From her lifetime of watching cricket in different places, she offers prescriptions for cricket to restore its audience after Covid. They include lower ticket prices, restoring the ability to go to matches on the spur of the moment, and better public explanation to live spectators of incomprehensible events on the pitch (such as the conclusion of last year’s World Cup). And accelerated membership for women in the MCC.
Peter Oborne, Richard Heller & Roger Alton
Roger Alton, guest host for this episode, was formerly editor of The Observer and The Independent, and is currently the Sports Columnist for The Spectator. He has been a cricket enthusiast since watching it at the Oxford University Parks in the 1950s and took part in the legendary Wounded Tiger tour of Pakistan.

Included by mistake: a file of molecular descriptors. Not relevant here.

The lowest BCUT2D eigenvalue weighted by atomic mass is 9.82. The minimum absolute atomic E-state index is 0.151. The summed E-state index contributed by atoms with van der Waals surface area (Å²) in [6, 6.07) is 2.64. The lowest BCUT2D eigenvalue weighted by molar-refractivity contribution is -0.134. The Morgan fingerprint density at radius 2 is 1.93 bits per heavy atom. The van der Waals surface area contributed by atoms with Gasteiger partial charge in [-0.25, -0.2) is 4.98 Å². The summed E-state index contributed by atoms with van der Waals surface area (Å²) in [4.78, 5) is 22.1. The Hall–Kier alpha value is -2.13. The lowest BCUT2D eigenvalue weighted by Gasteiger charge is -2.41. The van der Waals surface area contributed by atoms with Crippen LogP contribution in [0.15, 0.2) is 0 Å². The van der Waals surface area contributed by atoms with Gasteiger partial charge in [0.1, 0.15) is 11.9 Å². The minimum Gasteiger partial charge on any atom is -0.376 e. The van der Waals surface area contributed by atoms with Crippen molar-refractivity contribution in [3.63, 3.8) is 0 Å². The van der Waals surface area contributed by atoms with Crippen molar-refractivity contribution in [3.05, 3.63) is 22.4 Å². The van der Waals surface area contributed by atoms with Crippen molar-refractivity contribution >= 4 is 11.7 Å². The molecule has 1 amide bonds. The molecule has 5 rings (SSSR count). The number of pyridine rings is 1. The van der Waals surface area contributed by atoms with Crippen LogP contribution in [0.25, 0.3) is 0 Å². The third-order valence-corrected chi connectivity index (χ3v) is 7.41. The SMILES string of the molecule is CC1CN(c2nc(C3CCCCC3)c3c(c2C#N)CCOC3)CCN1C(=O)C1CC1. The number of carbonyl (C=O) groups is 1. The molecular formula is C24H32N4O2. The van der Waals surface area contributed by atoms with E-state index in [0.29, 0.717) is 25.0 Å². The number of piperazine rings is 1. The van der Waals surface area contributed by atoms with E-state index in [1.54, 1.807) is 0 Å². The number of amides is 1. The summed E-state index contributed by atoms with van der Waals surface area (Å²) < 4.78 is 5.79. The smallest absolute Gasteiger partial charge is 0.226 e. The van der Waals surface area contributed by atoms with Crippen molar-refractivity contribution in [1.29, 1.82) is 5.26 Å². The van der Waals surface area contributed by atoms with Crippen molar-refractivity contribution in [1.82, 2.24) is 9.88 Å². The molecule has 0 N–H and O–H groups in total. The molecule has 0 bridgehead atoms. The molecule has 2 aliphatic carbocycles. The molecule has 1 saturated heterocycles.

Peter Oborne, the regular host, has been the chief political commentator for the Daily Telegraph and the Daily Mail, a maker of several documentaries and written and broadcast for many different media. He is the author of a biography of Basil D’Oliveira and of Wounded Tiger, a history of Pakistan cricket, both of which won major awards.
Richard Heller was a long-serving humorous columnist on The Mail on Sunday and more briefly, on The Times. He worked in the movie business in the United States and the UK, including a brief engagement on a motion picture called Cycle Sluts Versus The Zombie Ghouls. He is the author of two cricket-themed novels A Tale of Ten Wickets and The Network. He appeared in two Mastermind finals: in the first his special subject was the life of Sir Gary Sobers.
Jointly, he and Peter produced White On Green, celebrating the drama of Pakistan cricket, including the true story of the team which lost a first-class match by an innings and 851 runs.
Peter and Richard have played cricket with and against each other for a variety of social sides, including Parliament’s team, the Lords and Commons, and in over twenty countries including India, Pakistan, the United States, Ireland, Spain, Portugal, France, Greece, Australia, Zimbabwe, New Zealand and Morocco.
The Podcast is produced by Bridget Osborne and James Willcocks at The Chiswick Calendar.